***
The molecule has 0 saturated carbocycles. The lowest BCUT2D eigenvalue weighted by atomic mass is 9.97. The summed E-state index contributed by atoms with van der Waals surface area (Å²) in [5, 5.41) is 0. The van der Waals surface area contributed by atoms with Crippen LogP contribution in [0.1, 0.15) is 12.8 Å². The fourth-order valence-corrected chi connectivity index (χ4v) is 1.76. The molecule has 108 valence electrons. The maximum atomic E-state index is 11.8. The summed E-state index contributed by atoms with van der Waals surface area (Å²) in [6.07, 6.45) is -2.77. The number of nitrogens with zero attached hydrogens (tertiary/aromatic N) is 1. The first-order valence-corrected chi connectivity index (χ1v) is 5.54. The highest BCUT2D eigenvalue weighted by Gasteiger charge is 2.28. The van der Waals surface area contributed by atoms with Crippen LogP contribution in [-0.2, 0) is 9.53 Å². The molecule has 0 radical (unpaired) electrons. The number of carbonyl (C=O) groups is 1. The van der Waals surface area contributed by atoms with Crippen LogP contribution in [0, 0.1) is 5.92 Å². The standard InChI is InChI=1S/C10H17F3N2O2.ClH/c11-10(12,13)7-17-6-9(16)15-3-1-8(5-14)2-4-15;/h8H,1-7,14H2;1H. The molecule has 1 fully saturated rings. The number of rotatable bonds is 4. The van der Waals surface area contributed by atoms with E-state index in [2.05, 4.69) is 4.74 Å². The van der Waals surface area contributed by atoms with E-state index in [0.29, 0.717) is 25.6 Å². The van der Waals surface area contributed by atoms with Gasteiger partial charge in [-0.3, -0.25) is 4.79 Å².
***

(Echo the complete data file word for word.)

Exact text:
The molecule has 0 saturated carbocycles. The lowest BCUT2D eigenvalue weighted by atomic mass is 9.97. The summed E-state index contributed by atoms with van der Waals surface area (Å²) in [5, 5.41) is 0. The van der Waals surface area contributed by atoms with Crippen LogP contribution in [0.1, 0.15) is 12.8 Å². The fourth-order valence-corrected chi connectivity index (χ4v) is 1.76. The molecule has 108 valence electrons. The maximum atomic E-state index is 11.8. The summed E-state index contributed by atoms with van der Waals surface area (Å²) in [6.07, 6.45) is -2.77. The number of nitrogens with zero attached hydrogens (tertiary/aromatic N) is 1. The first-order valence-corrected chi connectivity index (χ1v) is 5.54. The highest BCUT2D eigenvalue weighted by Gasteiger charge is 2.28. The van der Waals surface area contributed by atoms with Crippen LogP contribution in [-0.2, 0) is 9.53 Å². The molecule has 0 radical (unpaired) electrons. The number of carbonyl (C=O) groups is 1. The van der Waals surface area contributed by atoms with Crippen LogP contribution in [0, 0.1) is 5.92 Å². The standard InChI is InChI=1S/C10H17F3N2O2.ClH/c11-10(12,13)7-17-6-9(16)15-3-1-8(5-14)2-4-15;/h8H,1-7,14H2;1H. The molecule has 1 fully saturated rings. The number of rotatable bonds is 4. The van der Waals surface area contributed by atoms with E-state index in [2.05, 4.69) is 4.74 Å². The van der Waals surface area contributed by atoms with E-state index in [0.29, 0.717) is 25.6 Å². The van der Waals surface area contributed by atoms with Gasteiger partial charge in [-0.3, -0.25) is 4.79 Å².